Jordan Bolton’s expansive movie prop posters bring every tiny piece of the cinematic puzzle into composite.
If a movie's props spoke to its plot and personality, what would they all look like? This is one of the questions that Jordan Bolton poses when he creates his movie poster series, Objects. His previous posters have included the props and character belongings from cinephile staples like Pulp Fiction, Breakfast at Tiffany's, and Her.
His recent works apply the unique aesthetic to the films of famed perfectionist, Hayao Miyazaki. The animation legend known for including strong female protagonists in his works displays his signature directorial style to his movies Spirited Away and Princess of Mononoke. Bolton gathered the many props of Miyazaki's work into static assemblages that reflect the mood of each cinema subject. Including tiny artifacts like molded chopsticks, shoes, and the haunting "no face" mask, the artist constructs around 100 different objects for each composition, placing each item on a sheet of A2 paper.
Every Objects poster is filled with not only visuals that are recognizable, but items that are players in the movie's narrative. Bolton describes these background objects as "ones that [have] been included by the set designers not to get the audience's attention but to provide them with an atmosphere and color palette while not detracting from the characters."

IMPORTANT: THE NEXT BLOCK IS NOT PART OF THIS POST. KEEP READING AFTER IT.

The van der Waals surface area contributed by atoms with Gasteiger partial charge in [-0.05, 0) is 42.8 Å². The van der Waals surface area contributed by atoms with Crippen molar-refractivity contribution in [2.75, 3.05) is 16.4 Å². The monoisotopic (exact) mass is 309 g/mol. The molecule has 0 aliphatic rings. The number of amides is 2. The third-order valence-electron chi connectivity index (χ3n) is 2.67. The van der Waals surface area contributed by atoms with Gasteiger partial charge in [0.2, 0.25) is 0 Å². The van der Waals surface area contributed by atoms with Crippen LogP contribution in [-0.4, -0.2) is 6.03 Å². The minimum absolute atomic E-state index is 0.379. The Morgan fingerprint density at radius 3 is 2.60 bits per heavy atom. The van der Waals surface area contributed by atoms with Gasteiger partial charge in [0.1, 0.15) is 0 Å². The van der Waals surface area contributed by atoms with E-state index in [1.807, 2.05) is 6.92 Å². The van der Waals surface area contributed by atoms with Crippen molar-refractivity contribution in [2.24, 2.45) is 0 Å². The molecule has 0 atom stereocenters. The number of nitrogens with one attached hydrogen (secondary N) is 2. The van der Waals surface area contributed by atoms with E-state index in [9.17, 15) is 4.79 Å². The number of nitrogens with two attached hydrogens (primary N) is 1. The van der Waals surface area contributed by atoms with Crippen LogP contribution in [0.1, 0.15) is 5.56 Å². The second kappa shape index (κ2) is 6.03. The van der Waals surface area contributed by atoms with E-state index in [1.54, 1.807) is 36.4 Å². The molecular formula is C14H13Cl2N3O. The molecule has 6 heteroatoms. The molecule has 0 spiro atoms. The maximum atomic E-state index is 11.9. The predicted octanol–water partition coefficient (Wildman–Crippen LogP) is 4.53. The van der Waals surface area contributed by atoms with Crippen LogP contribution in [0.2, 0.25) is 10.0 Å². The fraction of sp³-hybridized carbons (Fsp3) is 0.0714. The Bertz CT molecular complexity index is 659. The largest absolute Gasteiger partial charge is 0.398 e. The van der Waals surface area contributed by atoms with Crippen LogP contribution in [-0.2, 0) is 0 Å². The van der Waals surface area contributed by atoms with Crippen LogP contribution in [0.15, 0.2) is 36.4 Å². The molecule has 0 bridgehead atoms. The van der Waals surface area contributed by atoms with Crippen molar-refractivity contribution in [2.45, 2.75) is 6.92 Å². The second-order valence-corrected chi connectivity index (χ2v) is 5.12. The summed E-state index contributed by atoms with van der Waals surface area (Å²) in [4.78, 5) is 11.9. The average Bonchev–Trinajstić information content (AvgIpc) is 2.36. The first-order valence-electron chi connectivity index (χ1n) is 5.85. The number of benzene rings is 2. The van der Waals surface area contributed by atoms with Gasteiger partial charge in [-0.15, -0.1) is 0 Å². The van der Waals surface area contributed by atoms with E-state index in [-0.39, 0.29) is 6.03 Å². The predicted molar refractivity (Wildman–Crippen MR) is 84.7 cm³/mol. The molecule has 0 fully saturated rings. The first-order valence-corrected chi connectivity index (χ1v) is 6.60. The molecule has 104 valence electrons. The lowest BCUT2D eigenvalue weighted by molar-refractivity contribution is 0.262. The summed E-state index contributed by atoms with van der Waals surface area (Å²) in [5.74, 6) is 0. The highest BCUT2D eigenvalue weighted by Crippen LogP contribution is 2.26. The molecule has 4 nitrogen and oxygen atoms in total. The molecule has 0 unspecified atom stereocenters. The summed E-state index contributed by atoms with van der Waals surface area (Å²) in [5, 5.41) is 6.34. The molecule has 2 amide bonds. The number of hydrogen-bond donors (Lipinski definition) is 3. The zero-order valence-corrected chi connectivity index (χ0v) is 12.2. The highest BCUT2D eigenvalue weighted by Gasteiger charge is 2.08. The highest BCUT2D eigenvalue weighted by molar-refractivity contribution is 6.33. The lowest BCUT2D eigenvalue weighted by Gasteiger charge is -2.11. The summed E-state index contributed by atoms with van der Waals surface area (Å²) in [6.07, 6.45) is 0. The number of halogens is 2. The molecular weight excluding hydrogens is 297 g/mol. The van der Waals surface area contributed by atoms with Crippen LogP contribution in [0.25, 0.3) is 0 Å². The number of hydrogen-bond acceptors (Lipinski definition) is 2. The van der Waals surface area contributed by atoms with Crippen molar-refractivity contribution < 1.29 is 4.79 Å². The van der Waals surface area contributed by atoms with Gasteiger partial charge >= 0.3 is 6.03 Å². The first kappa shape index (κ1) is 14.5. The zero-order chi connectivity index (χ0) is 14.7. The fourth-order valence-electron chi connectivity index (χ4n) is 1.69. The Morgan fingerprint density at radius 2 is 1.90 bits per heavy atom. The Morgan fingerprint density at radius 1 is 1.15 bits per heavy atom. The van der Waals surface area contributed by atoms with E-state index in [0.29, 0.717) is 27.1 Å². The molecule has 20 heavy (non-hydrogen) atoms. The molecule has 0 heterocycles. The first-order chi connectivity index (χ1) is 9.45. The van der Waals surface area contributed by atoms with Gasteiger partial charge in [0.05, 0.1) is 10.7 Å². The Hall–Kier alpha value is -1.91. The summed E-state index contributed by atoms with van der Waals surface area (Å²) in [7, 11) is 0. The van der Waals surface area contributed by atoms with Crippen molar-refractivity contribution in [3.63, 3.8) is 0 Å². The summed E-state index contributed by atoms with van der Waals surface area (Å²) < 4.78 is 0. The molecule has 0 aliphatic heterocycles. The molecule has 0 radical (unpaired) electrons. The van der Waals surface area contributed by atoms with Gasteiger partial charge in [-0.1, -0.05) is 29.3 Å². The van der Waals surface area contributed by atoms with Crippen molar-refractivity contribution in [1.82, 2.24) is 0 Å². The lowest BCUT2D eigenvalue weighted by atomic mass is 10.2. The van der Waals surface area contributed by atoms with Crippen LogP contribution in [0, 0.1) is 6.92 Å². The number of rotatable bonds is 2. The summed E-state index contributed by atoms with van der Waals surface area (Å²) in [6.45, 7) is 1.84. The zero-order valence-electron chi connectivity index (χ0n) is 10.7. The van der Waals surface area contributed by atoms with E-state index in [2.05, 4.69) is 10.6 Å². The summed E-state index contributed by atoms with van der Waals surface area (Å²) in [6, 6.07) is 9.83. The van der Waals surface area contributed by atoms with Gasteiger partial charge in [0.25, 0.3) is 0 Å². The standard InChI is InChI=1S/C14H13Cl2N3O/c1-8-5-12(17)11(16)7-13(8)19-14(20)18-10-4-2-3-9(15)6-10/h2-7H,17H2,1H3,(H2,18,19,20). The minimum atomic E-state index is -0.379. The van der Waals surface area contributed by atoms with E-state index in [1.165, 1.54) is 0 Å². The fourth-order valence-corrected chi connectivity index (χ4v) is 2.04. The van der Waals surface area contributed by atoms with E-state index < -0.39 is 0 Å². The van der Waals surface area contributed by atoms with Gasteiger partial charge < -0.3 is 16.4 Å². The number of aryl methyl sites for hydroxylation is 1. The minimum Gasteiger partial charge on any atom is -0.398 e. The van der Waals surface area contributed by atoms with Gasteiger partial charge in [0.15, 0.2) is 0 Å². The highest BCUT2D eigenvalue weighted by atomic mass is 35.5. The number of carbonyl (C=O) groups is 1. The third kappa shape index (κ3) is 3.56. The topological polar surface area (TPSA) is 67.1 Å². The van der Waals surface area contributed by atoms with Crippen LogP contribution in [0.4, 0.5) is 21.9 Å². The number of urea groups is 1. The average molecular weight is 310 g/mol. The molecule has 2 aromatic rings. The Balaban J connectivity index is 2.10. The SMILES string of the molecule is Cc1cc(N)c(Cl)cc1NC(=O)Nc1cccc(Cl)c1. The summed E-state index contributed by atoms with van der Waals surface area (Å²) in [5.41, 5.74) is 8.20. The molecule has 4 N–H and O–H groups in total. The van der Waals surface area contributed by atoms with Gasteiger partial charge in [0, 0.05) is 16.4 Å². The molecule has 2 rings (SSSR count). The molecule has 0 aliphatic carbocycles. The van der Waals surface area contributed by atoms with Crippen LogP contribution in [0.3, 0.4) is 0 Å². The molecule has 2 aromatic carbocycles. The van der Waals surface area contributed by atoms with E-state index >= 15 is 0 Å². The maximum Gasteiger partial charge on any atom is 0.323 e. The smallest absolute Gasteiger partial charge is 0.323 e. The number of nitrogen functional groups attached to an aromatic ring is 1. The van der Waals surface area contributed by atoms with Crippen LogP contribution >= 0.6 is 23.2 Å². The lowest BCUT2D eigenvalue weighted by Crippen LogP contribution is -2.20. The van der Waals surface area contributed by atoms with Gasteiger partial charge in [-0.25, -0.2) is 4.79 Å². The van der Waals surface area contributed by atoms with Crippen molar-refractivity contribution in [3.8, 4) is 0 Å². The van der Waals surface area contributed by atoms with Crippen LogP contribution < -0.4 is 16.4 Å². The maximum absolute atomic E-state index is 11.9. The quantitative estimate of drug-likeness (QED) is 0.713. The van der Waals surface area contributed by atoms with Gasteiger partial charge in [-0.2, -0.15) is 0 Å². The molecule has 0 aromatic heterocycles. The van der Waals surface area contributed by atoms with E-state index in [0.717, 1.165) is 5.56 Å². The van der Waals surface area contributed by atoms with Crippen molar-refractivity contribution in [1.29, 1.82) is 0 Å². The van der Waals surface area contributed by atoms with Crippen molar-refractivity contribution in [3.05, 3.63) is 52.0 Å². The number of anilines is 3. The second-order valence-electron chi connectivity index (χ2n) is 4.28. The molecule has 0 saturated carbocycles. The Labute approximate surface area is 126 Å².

When applying his dense poster designs to the My Neighbor Totoro creator's œuvre, Bolton considered what made each of Miyazaki's masterpieces particularly distinctive. He says, "When I started making the Objects poster series, I would make each poster life-size, which would mean either making or buying objects. However, when I was thinking about films with interesting objects and color palettes I would always think about the films of Studio Ghibli and Hayao Miyazaki, but as they were animations I didn't think doing them life-size would make sense, which led me to making my newest posters in miniature, a technique I had learnt while making my Room posters."
"When I used to make them in life-size," Bolton explains, "I would never be able to see the entire poster at once, so it was a lot of moving something, climbing a ladder, taking a photo, until I found something which worked. Whereas now, I'm doing them in miniature, and I am able to see the entire poster while I make the arrangement, which has led to a much better control of the overall design."